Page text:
Having the ability to understand, monitor, report and alert at every layer of a complex deployment empowers technology staff to know exactly what is going on in the VDI environment, when there is an issue, and where to start troubleshooting. For example, one can troubleshoot slow session performance by digging into the ICA channel.
Goliath Performance Monitor is Citrix Ready and VMware Ready for the hypervisor as well as XenApp\XenDesktop and VMware Horizon (with View) – this means there is direct integration with these products and their APIs to gather direct and accurate data.
SNMP simply does not allow for this deep integration and data gathering. See below – Goliath Performance Montiro has out-of-the-box performance graphs to gain full visibility into the hypervisor and VMs trending over time.
Many small IT groups are often in ‘catch-up’ mode where it is hard to get ahead; they are constantly fighting fires, cleaning up the network, and trying to stay ahead of the next hardware failure or management request. IT managers will say “let’s not fix tickets as they come in, lets resolve the issue before the users are aware of it”.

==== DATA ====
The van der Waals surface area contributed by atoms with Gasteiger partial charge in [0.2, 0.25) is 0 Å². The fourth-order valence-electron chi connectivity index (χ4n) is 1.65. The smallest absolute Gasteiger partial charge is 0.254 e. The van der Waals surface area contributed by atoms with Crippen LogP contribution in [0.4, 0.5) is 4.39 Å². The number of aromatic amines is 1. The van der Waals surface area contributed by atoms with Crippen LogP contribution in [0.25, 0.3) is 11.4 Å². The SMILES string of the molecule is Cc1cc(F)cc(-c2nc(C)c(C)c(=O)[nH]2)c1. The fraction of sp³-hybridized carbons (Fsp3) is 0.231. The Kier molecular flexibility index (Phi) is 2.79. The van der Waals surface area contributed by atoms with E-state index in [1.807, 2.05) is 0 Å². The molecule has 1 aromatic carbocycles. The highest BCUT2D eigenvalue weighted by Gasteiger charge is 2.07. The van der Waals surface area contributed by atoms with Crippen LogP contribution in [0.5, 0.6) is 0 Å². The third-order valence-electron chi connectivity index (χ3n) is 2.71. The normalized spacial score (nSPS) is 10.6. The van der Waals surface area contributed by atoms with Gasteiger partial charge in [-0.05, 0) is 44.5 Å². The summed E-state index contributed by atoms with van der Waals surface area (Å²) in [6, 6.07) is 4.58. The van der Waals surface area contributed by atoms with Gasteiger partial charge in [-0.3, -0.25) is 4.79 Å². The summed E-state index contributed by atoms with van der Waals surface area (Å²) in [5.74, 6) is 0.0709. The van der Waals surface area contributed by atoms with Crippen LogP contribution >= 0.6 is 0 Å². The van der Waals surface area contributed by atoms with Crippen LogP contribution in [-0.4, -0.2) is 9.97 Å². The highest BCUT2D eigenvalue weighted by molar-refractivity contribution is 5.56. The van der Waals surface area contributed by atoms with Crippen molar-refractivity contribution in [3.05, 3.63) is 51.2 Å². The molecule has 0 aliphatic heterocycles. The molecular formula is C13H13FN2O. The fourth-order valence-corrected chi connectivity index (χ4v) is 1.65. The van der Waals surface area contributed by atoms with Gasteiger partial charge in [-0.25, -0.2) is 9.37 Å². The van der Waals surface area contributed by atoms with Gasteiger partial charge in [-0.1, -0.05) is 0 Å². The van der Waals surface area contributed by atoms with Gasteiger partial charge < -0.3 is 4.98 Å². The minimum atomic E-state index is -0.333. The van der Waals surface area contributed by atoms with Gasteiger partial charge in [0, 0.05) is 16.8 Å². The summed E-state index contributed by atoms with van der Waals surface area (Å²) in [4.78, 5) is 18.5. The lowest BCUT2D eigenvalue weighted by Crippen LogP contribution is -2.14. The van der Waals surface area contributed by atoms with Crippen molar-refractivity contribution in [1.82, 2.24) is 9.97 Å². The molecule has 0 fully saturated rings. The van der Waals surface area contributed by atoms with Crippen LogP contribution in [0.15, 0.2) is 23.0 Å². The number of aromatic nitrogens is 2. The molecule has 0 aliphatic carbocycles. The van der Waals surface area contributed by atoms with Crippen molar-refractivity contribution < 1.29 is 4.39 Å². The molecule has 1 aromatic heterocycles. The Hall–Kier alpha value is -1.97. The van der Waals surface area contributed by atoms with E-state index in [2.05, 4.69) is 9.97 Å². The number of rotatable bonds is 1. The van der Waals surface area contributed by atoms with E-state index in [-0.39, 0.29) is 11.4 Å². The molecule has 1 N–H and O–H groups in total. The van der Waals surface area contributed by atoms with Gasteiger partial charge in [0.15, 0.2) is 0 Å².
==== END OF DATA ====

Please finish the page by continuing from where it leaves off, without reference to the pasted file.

When consultants are hired to deploy a new solution, staff are often left with little knowledge about the new system and may not know where to look to begin troubleshooting. In the case of larger organizations, trying to implement a monitoring tool to troubleshoot a pre-existing performance issue will prove difficult. Having performance data from day zero will allow staff to go back through history and see exactly when the disk latency went above 30ms average, or when the hypervisor host CPU became so overcommitted that the CPU wait times rose above 500ms.
Problem 2: Project designs use estimates for compute and storage
Estimating the requirements for any virtualization project is difficult – especially when you are talking about thousands of end user desktops in the datacenter. Designs for these projects are estimates – and estimates are not always completely accurate. If a design calls for 300,000 IOPS for desktops often times the budget may not allow for much more than that. The problem comes when a boot or logon storm happens during 50% system load and consumes all available storage I/O.
All the users on the system just saw an hourglass or saw their session hang because the storage latency is well above the acceptable 5ms average. These problems don’t show up during the pilot phase when there is only 2-5% test load. Once the project is half way completed, it is too late to order more hardware due to under-spec’d designs.
If storage is not designed properly, you may end up with very high average datastore latencies – GPM will show this:
Hopefully it can be addressed before users begin complaining about terrible performance.
Problem 3: Changes break things